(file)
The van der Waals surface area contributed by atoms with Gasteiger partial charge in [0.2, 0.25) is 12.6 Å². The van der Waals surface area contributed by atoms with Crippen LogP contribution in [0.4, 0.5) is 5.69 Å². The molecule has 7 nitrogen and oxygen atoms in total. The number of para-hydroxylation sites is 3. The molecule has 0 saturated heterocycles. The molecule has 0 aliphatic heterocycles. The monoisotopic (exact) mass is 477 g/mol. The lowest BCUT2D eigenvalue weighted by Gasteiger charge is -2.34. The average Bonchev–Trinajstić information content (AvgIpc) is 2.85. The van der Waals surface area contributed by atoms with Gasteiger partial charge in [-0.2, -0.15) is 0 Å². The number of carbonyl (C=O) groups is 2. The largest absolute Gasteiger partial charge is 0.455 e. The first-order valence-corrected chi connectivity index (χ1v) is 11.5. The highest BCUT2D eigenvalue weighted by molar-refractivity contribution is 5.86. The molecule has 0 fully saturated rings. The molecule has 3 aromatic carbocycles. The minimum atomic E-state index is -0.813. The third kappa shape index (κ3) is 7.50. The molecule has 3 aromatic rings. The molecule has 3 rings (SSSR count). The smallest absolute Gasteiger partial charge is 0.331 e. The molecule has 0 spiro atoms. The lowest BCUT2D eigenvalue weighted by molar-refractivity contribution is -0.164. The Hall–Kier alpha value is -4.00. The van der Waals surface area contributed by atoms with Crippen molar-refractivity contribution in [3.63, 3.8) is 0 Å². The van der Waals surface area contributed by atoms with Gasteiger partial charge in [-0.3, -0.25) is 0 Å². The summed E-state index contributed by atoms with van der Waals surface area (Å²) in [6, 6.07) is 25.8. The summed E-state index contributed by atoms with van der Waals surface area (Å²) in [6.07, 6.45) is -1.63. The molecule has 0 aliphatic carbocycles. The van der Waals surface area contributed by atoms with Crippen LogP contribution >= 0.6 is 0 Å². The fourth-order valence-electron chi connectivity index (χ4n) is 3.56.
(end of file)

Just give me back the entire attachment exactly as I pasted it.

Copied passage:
The van der Waals surface area contributed by atoms with Gasteiger partial charge in [0.2, 0.25) is 12.6 Å². The van der Waals surface area contributed by atoms with Crippen LogP contribution in [0.4, 0.5) is 5.69 Å². The molecule has 7 nitrogen and oxygen atoms in total. The number of para-hydroxylation sites is 3. The molecule has 0 saturated heterocycles. The molecule has 0 aliphatic heterocycles. The monoisotopic (exact) mass is 477 g/mol. The lowest BCUT2D eigenvalue weighted by Gasteiger charge is -2.34. The average Bonchev–Trinajstić information content (AvgIpc) is 2.85. The van der Waals surface area contributed by atoms with Gasteiger partial charge in [-0.2, -0.15) is 0 Å². The number of carbonyl (C=O) groups is 2. The largest absolute Gasteiger partial charge is 0.455 e. The first-order valence-corrected chi connectivity index (χ1v) is 11.5. The highest BCUT2D eigenvalue weighted by molar-refractivity contribution is 5.86. The molecule has 0 fully saturated rings. The molecule has 3 aromatic carbocycles. The minimum atomic E-state index is -0.813. The third kappa shape index (κ3) is 7.50. The molecule has 3 aromatic rings. The molecule has 3 rings (SSSR count). The smallest absolute Gasteiger partial charge is 0.331 e. The molecule has 0 spiro atoms. The lowest BCUT2D eigenvalue weighted by molar-refractivity contribution is -0.164. The Hall–Kier alpha value is -4.00. The van der Waals surface area contributed by atoms with Crippen molar-refractivity contribution in [3.63, 3.8) is 0 Å². The van der Waals surface area contributed by atoms with Gasteiger partial charge in [-0.3, -0.25) is 0 Å². The summed E-state index contributed by atoms with van der Waals surface area (Å²) in [6, 6.07) is 25.8. The summed E-state index contributed by atoms with van der Waals surface area (Å²) in [6.07, 6.45) is -1.63. The molecule has 0 aliphatic carbocycles. The van der Waals surface area contributed by atoms with Crippen LogP contribution >= 0.6 is 0 Å². The fourth-order valence-electron chi connectivity index (χ4n) is 3.56.